Sometimes posture is a reflection of a person’s emotions. In a study that was published in Journal of Experimental Social Psychology in January 2012, researchers Vanessa Bohns from the University of Toronto and Scott Wiltermuth from the University of Southern California wrote that people who adopt certain body poses change their hormonal levels and increase their likelihood to take risks. In one experiment, participants who adopted a dominant, more confident pose had higher pain thresholds than those who adopted neutral or submissive poses. In the second experiment, subjects who were paired up with another subject who displays a dominant pose resort to a submissive pose, which lead lower pain tolerance.

To say that posture and form does not matter much in exercise and movement entirely also has its flaws in thinking and application in the sports and fitness fields. “Yes, form does matter when we look at elite performers in any sport. We see certain aspects of their movement converge relative to what you see in the general population,” stated fitness professional Rafe Kelley, owner of in Seattle, Washington, in an online interview with Guardian Liberty Voice.

However, you will also see many that don’t. Look at arm angles used by different pitchers in baseball or the different stances of the hitters. The line between what is generalizable and what is idiosyncratic is unclear.

Kelley said there are basic aspects of movement which can be considered a commonality among most athletes and the individual’s preference of moving. For example, jumping and bounding requires a cycle of hip flexion and extension, and an effective punch in boxing requires a good force linkage between the ground and the fist.  “Then there are aspects of movement that are individual and important that is specific adaptations to the structure and neurology of given individual that allow them optimal performance but are not generalizable to other athletes,” Kelley explained.  “And finally, there is movement noise, aspects of an athlete’s movement patterns that have no overall impact on performance.”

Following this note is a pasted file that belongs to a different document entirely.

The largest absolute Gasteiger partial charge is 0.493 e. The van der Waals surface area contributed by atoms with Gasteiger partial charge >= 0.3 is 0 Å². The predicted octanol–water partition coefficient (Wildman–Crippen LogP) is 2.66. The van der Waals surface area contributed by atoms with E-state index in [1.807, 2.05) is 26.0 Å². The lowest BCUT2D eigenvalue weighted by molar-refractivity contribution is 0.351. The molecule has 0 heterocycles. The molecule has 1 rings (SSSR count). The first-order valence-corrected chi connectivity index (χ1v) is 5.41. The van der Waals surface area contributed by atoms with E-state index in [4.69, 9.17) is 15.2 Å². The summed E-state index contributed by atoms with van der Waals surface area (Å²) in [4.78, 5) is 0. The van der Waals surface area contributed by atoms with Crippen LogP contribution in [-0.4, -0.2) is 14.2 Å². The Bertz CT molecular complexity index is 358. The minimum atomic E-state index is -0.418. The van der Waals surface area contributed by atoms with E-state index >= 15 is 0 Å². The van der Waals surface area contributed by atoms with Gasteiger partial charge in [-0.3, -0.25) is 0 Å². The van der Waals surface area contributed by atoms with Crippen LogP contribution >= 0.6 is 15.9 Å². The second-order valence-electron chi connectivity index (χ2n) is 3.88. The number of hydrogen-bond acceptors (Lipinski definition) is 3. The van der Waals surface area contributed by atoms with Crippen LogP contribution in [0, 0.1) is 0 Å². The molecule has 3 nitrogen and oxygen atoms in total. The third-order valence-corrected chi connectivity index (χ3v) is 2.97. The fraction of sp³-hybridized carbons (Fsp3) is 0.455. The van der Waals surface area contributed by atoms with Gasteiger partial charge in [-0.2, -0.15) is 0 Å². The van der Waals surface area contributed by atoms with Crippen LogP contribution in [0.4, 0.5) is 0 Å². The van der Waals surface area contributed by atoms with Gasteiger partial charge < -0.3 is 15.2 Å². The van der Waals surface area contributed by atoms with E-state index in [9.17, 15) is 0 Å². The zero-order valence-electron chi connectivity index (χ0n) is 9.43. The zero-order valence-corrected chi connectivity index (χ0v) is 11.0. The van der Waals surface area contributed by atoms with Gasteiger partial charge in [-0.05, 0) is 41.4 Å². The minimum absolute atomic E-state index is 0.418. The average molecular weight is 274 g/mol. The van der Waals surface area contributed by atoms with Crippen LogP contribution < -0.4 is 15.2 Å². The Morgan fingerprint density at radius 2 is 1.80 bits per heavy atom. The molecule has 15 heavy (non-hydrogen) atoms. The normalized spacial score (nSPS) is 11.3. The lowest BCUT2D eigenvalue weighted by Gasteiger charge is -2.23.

If there is something that Victoria and Kelley can agree on, it would be that there is no single universal “rule” or “form” for everyone. “The difficulty in looking at a movement pattern is what part of the variation falls into each category is not totally clear,” Kelley continued,